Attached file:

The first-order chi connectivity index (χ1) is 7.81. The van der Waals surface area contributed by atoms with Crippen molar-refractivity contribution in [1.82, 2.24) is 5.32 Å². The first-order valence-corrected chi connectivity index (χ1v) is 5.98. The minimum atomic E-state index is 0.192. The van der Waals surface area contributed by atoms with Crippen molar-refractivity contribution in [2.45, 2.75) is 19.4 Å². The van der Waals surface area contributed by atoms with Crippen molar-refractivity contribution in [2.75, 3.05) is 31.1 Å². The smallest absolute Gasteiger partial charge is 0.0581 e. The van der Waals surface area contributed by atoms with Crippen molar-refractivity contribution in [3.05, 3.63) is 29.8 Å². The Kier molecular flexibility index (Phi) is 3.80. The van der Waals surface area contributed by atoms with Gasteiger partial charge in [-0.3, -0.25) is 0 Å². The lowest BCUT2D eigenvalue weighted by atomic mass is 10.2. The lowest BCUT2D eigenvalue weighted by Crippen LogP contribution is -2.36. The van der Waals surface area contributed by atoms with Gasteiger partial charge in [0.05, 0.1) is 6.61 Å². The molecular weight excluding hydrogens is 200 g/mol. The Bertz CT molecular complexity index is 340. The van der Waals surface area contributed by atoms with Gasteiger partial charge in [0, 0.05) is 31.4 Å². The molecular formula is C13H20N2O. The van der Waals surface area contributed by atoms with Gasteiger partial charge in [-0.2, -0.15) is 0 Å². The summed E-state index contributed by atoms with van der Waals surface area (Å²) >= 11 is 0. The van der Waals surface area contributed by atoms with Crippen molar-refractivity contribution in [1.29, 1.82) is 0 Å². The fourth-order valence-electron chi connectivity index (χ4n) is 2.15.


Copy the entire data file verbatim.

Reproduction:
The first-order chi connectivity index (χ1) is 7.81. The van der Waals surface area contributed by atoms with Crippen molar-refractivity contribution in [1.82, 2.24) is 5.32 Å². The first-order valence-corrected chi connectivity index (χ1v) is 5.98. The minimum atomic E-state index is 0.192. The van der Waals surface area contributed by atoms with Crippen molar-refractivity contribution in [2.45, 2.75) is 19.4 Å². The van der Waals surface area contributed by atoms with Crippen molar-refractivity contribution in [2.75, 3.05) is 31.1 Å². The smallest absolute Gasteiger partial charge is 0.0581 e. The van der Waals surface area contributed by atoms with Crippen molar-refractivity contribution in [3.05, 3.63) is 29.8 Å². The Kier molecular flexibility index (Phi) is 3.80. The van der Waals surface area contributed by atoms with Gasteiger partial charge in [-0.3, -0.25) is 0 Å². The lowest BCUT2D eigenvalue weighted by atomic mass is 10.2. The lowest BCUT2D eigenvalue weighted by Crippen LogP contribution is -2.36. The van der Waals surface area contributed by atoms with Gasteiger partial charge in [0.05, 0.1) is 6.61 Å². The molecular weight excluding hydrogens is 200 g/mol. The Bertz CT molecular complexity index is 340. The van der Waals surface area contributed by atoms with Gasteiger partial charge in [0, 0.05) is 31.4 Å². The molecular formula is C13H20N2O. The van der Waals surface area contributed by atoms with Gasteiger partial charge in [-0.2, -0.15) is 0 Å². The summed E-state index contributed by atoms with van der Waals surface area (Å²) >= 11 is 0. The van der Waals surface area contributed by atoms with Crippen molar-refractivity contribution in [1.29, 1.82) is 0 Å². The fourth-order valence-electron chi connectivity index (χ4n) is 2.15.